Posted in Grace, gratitude, life, loving others, missions, prayer, sovereignty of God, thankful, travel, wisdom

Miracle (or not) of the Bag

For nothing will be impossible with God.” Luke 1:37

There was no way.  We were once again on our way to West Africa.  This particular trip was a medical trip, and they were always the most fulfilling.  The needs in the Sub-Saharan region of West Africa are always mammoth.  Since water is always a problem that means food is too.  But second to that is the need for medical care.  Though health care is very reasonable compared to here in America…the bottom line is the people are just extremely poor and often the care they need is simply not available.  That is particularly true in the fringe desert regions of Niger.

This wasn’t a large team but is was a great one. We were all friends and several of us were Africa mission trip veterans.  For one in particular, this was her first trip and she handled it like a real trooper. On the morning we were to fly out, Judy and I went by to pick up one of our team team members named Rhoda (her name has been changed to protect the innocent). She attended our church and is a good friend of ours.  Rhoda has one of the most merciful and loving hearts of anyone I know.  If she has any capacity to help…she will.  Now we had had a couple of team meetings to go over the general expectations including customs, the number of bags you could carry, and very specifically, the weight allowance for each bag…which is fifty pounds.  Not fifty-two or fifty-one—fifty pounds.

When we arrived at Rhoda’s house, the air was electric with excitement.  Since I was the only guy from Harrisburg, I was quickly assigned the role of “pack horse.”  In other words—I got to carry the luggage to the car and load it.  Well, I went into Rhoda’s house and picked up the first bag.  I’ve done this enough that I can tell just about how much a bag weighs.  This one was just about on the money.  I went to the car and chucked it in the trunk.  I went back to get bag number two and as I went to get it—it seemed to be nailed to the floor.  With some effort, however, I was able to lift it off the floor—barely.

It was about that time that Rhoda walked into the room.  I asked her, “Rhoda, did you weigh this bag?  It feels a “little” heavy” (I was being extremely generous.)  She assured me that the bag was ok and so with some grunting and groaning, I kinda lifted and kinda slid the bag out the door, down the sidewalk and to the car.  Again, with considerable effort I managed to hoist the bag into the trunk.  All this while I’m going, “Man, this bag feels heavy…but hey…she said…” So, with the luggage on board and people seat-belted in, off we went to the airport where we met our final team member. When we arrived, we got one of those carts to help with the luggage.  We needed it.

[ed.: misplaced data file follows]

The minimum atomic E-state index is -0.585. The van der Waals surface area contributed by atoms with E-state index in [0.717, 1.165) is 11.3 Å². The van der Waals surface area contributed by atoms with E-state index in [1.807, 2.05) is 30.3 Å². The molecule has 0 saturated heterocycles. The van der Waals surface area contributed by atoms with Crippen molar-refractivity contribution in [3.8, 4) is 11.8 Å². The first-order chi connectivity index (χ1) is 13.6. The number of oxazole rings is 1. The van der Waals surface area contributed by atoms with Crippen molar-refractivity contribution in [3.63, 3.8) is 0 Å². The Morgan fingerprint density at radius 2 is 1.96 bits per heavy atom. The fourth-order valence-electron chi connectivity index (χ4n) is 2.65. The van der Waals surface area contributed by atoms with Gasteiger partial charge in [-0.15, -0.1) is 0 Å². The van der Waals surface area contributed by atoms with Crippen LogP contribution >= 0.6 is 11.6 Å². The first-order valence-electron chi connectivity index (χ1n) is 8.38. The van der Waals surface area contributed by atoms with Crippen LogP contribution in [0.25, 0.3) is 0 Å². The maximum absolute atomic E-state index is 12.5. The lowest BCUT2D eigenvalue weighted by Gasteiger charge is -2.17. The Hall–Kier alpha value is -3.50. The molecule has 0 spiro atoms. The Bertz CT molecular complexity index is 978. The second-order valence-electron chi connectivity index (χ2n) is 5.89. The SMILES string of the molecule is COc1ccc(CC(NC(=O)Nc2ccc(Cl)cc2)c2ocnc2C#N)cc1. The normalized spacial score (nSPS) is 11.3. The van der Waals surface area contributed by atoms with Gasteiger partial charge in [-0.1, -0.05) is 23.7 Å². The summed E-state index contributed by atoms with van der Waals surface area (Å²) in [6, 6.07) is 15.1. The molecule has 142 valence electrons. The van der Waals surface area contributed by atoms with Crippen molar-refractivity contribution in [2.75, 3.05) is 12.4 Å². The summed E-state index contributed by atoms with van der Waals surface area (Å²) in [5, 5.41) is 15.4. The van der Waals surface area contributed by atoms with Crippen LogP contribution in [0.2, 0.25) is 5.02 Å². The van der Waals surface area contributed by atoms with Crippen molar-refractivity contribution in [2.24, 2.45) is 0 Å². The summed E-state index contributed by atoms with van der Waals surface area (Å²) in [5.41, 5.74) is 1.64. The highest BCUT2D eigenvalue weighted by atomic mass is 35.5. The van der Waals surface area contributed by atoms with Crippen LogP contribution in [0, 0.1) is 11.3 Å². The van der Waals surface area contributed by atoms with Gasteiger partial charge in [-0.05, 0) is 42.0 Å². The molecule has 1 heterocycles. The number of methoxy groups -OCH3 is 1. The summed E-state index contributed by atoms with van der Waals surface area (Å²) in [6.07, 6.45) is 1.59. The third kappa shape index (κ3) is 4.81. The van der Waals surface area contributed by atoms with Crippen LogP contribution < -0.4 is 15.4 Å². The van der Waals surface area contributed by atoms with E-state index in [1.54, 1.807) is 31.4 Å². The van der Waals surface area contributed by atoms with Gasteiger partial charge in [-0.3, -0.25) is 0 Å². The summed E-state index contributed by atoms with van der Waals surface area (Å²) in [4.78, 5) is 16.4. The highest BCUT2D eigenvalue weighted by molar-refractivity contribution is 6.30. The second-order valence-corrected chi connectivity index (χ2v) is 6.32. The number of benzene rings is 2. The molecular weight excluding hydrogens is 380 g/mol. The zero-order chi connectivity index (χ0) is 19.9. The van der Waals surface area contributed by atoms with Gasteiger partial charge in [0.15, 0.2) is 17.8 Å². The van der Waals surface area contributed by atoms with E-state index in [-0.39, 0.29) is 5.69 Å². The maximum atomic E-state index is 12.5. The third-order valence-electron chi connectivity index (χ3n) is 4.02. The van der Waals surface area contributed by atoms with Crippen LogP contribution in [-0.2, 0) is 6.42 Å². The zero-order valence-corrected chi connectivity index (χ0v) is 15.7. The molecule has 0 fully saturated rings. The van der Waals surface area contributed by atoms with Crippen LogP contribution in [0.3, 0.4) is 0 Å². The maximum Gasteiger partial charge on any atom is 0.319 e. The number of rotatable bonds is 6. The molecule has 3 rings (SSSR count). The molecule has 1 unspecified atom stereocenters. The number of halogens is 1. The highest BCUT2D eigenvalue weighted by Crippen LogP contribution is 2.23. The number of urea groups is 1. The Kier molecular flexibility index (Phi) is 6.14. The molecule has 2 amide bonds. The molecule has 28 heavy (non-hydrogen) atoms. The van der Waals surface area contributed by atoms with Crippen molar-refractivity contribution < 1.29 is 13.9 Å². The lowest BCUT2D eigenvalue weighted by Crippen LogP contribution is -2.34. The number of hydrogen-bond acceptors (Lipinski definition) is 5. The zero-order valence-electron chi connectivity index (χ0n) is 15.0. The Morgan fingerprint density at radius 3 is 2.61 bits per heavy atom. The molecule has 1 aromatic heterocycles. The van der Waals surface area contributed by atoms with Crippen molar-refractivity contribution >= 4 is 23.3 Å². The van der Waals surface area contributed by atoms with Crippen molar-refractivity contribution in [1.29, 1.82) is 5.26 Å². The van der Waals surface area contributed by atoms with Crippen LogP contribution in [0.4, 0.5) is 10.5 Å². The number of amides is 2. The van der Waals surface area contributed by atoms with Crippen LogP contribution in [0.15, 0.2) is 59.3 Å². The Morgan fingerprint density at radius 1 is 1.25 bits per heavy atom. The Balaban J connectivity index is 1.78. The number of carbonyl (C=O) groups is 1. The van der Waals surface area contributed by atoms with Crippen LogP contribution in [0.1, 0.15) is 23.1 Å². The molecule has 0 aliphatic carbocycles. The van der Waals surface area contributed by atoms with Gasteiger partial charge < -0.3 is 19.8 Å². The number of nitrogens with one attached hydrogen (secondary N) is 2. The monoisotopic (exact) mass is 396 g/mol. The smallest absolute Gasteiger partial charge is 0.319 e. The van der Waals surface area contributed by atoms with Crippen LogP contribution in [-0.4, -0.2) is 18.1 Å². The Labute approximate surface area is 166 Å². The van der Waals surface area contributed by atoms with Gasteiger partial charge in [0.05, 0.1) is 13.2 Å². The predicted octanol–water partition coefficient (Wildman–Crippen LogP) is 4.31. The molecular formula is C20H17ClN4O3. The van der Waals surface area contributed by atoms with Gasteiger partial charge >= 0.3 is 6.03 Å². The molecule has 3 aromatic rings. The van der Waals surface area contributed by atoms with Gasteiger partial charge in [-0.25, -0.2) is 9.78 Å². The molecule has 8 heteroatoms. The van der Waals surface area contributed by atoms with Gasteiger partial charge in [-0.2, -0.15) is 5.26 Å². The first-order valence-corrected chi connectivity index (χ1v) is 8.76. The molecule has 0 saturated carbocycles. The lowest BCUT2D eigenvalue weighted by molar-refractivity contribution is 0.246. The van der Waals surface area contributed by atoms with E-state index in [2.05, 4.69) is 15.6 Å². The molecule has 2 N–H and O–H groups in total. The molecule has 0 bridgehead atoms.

Again, with considerable effort, I soon had the bags on the cart, and we headed inside to get checked in.  Judy and I went first.  We checked our luggage—fifty pounds each thank you—got our boarding passes and we were set.  Rhoda was next.  Her first bag was right at fifty pounds.  Go, Rhoda, Go.  I lifted the suspicious bag on the scale and watch with amazement (I think that is the right word) as the scale zinged up toward the sky and stopped at…sixty-five pounds…fifteen pounds over the limit.  Well, you can probably imagine my expression and explanation.  “Rhoda” I said, “what in the world?  I thought you said the bag was ok.”  “Well, pastor,” merciful Rhoda explained, “I was praying for a miracle.” 

I don’t remember if we laughed, cried, or both but two things were sure.  First this was one miracle that God chose not to give us. Second, the clerk wasn’t a fan of grace—at least not fifteen pounds worth, anyway.  We took the bag off the scale and placed it on the floor to lighten it up.  Fortunately, some friends had hung around and they were going to be able to help us with the excess stuff.  And here is the picture of Rhoda’s beautiful heart. People had donated and she had gone to Bath and Body and bought those West African ladies… bottles and bottles and tubes and tubes …of all kinds of lotions and creams.  She knew they needed it for their dried-out desert skin and wanted to bless them.